The European Investment Bank has announced a new mechanism that will allow it to open up lending to relatively smaller-scale capital projects at UK universities.
The non-profit bank, which makes long-term investments of up to half the value of a project’s total cost, hopes to sign up the first universities under the new scheme in the coming months.
“It’s a development we’ve put in place to ensure that more medium-sized schemes can benefit from the long-term low-cost funding, and can’t be hampered by any arbitrary line from our side,” Jonathan Taylor, the EIB vice-president responsible for the UK, told Times Higher Education.
For an undisclosed group of the UK’s 20 or so larger and most research-focused universities, the EIB has obtained “umbrella” approval to lend without going to its board, in cases where projects fit with the EIB’s mandate. In his experience, a fit with the mandate “is almost always the case”, Mr Taylor said.
The more streamlined system means a faster and cheaper turnaround for the bank, making feasible projects with a total value of around £70 million, down from the previous minimum of £100 million.
Since pledging in 2012 to commit £1 billion to UK higher education over five years, investment has picked up, exceeding the £200 million target in the past year, said Robert Schofield, the EIB’s lead on university lending in Western Europe.
While the bank has a remit to focus on research, innovation and the vocational contribution of universities – and this is where “conversations” over lending usually start – Mr Taylor emphasised that investment packages could be used to support a range of infrastructure and facilities.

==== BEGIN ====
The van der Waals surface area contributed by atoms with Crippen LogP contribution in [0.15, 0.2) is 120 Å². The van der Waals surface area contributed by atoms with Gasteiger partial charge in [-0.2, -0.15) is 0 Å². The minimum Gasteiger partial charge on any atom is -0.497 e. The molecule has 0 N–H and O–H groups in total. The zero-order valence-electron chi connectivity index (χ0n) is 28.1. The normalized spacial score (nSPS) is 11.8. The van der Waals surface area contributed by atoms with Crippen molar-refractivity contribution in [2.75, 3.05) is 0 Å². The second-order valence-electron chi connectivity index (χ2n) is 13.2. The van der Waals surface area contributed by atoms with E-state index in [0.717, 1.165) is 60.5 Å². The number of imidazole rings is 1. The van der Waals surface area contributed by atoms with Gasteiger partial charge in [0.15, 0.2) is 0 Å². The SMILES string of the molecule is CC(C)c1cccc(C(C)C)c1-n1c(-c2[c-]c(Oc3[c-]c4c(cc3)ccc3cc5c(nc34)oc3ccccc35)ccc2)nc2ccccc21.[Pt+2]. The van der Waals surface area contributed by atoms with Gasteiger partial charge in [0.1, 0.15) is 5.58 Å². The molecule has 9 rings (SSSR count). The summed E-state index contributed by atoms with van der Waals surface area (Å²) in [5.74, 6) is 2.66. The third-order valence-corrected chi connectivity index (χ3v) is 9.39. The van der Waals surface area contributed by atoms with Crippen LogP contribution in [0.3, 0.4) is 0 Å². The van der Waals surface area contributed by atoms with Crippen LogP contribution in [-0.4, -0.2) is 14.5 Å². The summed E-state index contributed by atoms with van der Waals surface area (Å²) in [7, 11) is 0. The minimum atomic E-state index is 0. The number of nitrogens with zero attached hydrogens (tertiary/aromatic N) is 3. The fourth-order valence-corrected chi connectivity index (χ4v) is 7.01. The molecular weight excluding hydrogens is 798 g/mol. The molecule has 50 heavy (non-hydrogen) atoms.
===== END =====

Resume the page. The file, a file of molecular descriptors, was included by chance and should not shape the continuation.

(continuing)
The funding can go towards projects in student housing, catering, sports and teaching facilities as well as central services, he said.
“We’ve got a focus on supporting research investment where possible, but combined with that we understand the university perspective, and as part of upgrading the student experience, we’re talking about a whole range of things. It’s really on a case-by-case basis,” Mr Taylor said.
Last month the EIB signed a £55 million investment agreement with the University of Leicester that, in addition to upgrading the listed Stirling-Gowan Engineering Building, includes constructing a new library, improving energy efficiency and upgrading and improving sports and campus facilities.
Particularly in light of increased tuition fees, universities’ quest for capital investment is about maintaining cutting-edge research labs and facilities, rejuvenating ageing post-war campuses and making sure that institutions remain attractive to international students, said Mr Taylor.
There was no specific project that would be more or less attractive to the bank to fund, and it remains open to discussions with all universities, added Mr Schofield.
“I think the approach we’ve taken now has given us the luxury of not having to turn people away, [if they are] in the size and scale we are expecting among the top universities,” he said.
In the past year the universities of Birmingham, East Anglia, Strathclyde, Swansea and York also received EIB funding. Mr Taylor said that feedback suggested that institutions that had embarked on capital investment programmes were “delivering” and others were thinking “very urgently” about future plans. “Nobody wants to be left behind in this game,” he added.
Despite changes to the EIB’s lending, however, the relatively high minimum level of investment necessary may still exclude access to capital funding for smaller initiatives and for non-research-intensive institutions.